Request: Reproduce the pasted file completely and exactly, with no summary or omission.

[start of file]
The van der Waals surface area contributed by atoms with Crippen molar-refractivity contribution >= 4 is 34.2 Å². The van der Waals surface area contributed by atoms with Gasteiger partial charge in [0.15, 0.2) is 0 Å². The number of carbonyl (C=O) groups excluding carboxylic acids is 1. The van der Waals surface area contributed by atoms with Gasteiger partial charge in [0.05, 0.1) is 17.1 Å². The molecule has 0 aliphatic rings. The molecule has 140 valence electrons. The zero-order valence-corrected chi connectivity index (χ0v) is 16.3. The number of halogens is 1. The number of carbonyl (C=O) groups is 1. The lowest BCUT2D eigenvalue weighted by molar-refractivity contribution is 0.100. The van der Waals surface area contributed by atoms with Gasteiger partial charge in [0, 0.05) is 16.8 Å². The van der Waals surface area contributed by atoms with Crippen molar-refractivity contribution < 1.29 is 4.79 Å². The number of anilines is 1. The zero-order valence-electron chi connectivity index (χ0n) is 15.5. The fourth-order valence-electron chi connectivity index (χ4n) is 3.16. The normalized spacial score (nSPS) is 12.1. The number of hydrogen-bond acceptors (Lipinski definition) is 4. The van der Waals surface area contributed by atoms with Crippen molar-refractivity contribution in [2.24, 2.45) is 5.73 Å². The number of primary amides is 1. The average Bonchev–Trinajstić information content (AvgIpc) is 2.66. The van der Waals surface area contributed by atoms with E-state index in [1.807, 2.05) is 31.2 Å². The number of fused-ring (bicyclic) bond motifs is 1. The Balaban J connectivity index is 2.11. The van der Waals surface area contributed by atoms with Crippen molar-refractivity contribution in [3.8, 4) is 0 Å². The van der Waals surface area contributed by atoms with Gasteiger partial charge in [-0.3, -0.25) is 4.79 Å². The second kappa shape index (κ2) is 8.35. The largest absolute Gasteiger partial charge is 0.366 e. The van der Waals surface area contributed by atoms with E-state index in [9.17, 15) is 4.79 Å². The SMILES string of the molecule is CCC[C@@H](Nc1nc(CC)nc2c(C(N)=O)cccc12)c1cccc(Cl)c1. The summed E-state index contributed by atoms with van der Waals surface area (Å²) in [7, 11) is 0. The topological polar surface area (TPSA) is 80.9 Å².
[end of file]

The van der Waals surface area contributed by atoms with Crippen molar-refractivity contribution >= 4 is 34.2 Å². The van der Waals surface area contributed by atoms with Gasteiger partial charge in [0.15, 0.2) is 0 Å². The number of carbonyl (C=O) groups excluding carboxylic acids is 1. The van der Waals surface area contributed by atoms with Gasteiger partial charge in [0.05, 0.1) is 17.1 Å². The molecule has 0 aliphatic rings. The molecule has 140 valence electrons. The zero-order valence-corrected chi connectivity index (χ0v) is 16.3. The number of halogens is 1. The number of carbonyl (C=O) groups is 1. The lowest BCUT2D eigenvalue weighted by molar-refractivity contribution is 0.100. The van der Waals surface area contributed by atoms with Gasteiger partial charge in [0, 0.05) is 16.8 Å². The van der Waals surface area contributed by atoms with Crippen molar-refractivity contribution < 1.29 is 4.79 Å². The number of anilines is 1. The zero-order valence-electron chi connectivity index (χ0n) is 15.5. The fourth-order valence-electron chi connectivity index (χ4n) is 3.16. The normalized spacial score (nSPS) is 12.1. The number of hydrogen-bond acceptors (Lipinski definition) is 4. The van der Waals surface area contributed by atoms with Crippen molar-refractivity contribution in [2.24, 2.45) is 5.73 Å². The number of primary amides is 1. The average Bonchev–Trinajstić information content (AvgIpc) is 2.66. The van der Waals surface area contributed by atoms with E-state index in [1.807, 2.05) is 31.2 Å². The number of fused-ring (bicyclic) bond motifs is 1. The Balaban J connectivity index is 2.11. The van der Waals surface area contributed by atoms with Crippen molar-refractivity contribution in [3.8, 4) is 0 Å². The van der Waals surface area contributed by atoms with Gasteiger partial charge in [-0.3, -0.25) is 4.79 Å². The second kappa shape index (κ2) is 8.35. The largest absolute Gasteiger partial charge is 0.366 e. The van der Waals surface area contributed by atoms with E-state index in [9.17, 15) is 4.79 Å². The SMILES string of the molecule is CCC[C@@H](Nc1nc(CC)nc2c(C(N)=O)cccc12)c1cccc(Cl)c1. The summed E-state index contributed by atoms with van der Waals surface area (Å²) in [7, 11) is 0. The topological polar surface area (TPSA) is 80.9 Å².